The Commerce Department said the jump in housing starts to a seasonally adjusted annual rate of 583,000 units was the biggest percentage rise since January 1990.And the kicker? This is not what "the markets" had expected. Market analysts were expecting a smaller number.
That was also the first increase since April last year, when they advanced by 1.6 percent.
Analysts polled by Reuters had expected an annual rate of 450,000 units for February.The question now might be: with so many months of sinking new start numbers, is this just a natural uptick quirk within the larger trend, or is this a new inflection point that will reverse the trend?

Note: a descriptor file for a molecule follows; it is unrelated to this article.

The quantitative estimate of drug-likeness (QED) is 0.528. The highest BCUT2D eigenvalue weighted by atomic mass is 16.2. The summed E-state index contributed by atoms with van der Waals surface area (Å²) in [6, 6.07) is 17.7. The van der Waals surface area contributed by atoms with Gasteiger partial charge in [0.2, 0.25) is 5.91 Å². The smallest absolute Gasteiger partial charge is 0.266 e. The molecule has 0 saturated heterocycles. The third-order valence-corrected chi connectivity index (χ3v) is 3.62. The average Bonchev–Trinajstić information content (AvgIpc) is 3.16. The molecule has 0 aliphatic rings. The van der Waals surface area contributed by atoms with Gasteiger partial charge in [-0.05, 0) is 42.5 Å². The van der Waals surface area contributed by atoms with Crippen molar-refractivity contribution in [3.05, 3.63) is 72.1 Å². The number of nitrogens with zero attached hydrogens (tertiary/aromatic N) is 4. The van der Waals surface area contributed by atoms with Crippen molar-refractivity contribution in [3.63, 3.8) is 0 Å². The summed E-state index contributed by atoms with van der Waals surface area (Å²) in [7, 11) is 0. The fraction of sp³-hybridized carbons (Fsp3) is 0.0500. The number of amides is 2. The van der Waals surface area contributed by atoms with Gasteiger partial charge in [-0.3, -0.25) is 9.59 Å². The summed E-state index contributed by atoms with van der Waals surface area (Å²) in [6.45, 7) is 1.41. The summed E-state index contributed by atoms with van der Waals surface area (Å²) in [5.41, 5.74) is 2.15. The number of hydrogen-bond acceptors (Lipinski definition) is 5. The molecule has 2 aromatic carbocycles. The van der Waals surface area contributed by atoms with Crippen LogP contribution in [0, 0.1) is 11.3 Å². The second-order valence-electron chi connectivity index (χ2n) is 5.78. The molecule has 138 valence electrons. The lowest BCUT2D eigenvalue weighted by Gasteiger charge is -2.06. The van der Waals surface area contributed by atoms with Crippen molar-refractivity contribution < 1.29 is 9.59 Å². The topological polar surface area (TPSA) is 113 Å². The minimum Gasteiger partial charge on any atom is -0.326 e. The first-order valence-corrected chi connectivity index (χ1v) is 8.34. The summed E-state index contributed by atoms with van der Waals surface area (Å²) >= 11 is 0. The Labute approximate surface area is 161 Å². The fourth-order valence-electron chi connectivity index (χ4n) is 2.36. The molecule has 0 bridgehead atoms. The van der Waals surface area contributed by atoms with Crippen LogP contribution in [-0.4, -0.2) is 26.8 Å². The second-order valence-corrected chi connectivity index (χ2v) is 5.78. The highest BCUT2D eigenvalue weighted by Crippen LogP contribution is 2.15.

Rest assured we are watching very very closely.
On a separate but related note, producer prices were announced at .1% rise, below market expectations. However the markets watch the "core" number, which excludes the traditionally more volatile energy and food costs. Those prices were slightly higher than expected. All said, this is very good news this morning. But with so much debt-financed stimulus, we have to keep an eye on inflationary dynamics. This isn't enough to be concerned this morning.
U.S. producer prices rose by less than expected in February as the pace of energy price increases slowed, government data on Tuesday showed, but prices excluding food and energy came in a bit above forecast.